What is the value of a landmark? Is it a statement, or perhaps a symbol? For GM, it could be a source of cash, as the struggling automaker has begun exploring the idea of selling its world headquarters at the Renaissance Center in Detroit and leasing floor space there from the new owner if the company can't refinance the building.
GM originally bought the Renaissance Center in 1996 for $75 million, then borrowed $500 million against it to remodel it. GM was leasing the center until May of this year, when the company paid $626 million to take full ownership. Since then, the company has been looking to refinance it. According to The Detroit News, GM's latest strategy is to appeal to one or both of Detroit's pension funds for a $500 million loan to refinance. GM will meet with representatives of the Police and Fire Retirement System on Thursday and is still trying to schedule a meeting with the retirement fund that handles the city's general employees.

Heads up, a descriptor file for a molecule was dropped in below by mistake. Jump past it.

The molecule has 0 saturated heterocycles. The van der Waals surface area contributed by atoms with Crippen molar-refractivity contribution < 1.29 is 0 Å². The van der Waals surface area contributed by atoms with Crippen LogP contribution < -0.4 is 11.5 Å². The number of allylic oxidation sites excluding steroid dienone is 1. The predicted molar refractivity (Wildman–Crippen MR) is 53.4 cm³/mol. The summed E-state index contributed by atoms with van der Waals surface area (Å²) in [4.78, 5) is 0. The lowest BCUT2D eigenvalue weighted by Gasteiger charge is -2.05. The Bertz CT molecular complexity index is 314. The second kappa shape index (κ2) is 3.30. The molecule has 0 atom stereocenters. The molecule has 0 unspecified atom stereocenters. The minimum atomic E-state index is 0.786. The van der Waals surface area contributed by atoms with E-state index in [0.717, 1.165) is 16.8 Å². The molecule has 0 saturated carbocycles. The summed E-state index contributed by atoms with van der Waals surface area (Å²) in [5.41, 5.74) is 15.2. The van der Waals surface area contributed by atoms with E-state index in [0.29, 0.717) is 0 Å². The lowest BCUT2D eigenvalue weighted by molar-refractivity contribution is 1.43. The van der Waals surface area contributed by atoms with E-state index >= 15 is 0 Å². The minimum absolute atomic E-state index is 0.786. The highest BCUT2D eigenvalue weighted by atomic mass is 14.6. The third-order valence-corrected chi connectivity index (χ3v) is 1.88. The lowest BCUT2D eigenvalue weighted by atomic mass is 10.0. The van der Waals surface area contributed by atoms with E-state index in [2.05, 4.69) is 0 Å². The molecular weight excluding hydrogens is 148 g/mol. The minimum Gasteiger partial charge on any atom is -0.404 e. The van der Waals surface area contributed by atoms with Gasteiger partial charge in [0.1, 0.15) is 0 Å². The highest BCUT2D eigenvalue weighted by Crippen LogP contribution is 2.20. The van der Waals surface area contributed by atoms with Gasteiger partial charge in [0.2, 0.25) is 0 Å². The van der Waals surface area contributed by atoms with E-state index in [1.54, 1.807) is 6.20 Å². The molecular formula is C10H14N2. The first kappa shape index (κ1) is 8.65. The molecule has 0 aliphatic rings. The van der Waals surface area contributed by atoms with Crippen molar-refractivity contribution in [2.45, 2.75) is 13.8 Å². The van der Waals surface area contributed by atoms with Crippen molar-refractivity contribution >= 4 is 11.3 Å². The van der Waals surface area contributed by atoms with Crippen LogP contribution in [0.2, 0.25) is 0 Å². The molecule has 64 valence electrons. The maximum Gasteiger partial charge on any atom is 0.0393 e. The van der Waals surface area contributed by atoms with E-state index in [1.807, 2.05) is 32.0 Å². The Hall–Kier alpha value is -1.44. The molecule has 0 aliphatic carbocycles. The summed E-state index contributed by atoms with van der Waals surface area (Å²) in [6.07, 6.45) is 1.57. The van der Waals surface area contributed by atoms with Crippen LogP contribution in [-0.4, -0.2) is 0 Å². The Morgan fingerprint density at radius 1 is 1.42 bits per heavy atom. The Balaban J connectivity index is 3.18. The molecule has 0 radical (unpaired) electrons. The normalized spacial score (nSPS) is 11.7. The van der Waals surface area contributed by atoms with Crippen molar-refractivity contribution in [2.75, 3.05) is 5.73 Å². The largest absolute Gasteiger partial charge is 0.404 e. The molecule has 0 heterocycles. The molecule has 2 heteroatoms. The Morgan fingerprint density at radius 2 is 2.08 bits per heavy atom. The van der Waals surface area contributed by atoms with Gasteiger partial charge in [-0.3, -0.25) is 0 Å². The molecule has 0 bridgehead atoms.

"We think it is a great investment opportunity for both pension funds," Blanchard said. "It's almost fully occupied. It's a very visible iconic property, which generates a lot of cash flow. From our position, it's a safe investment."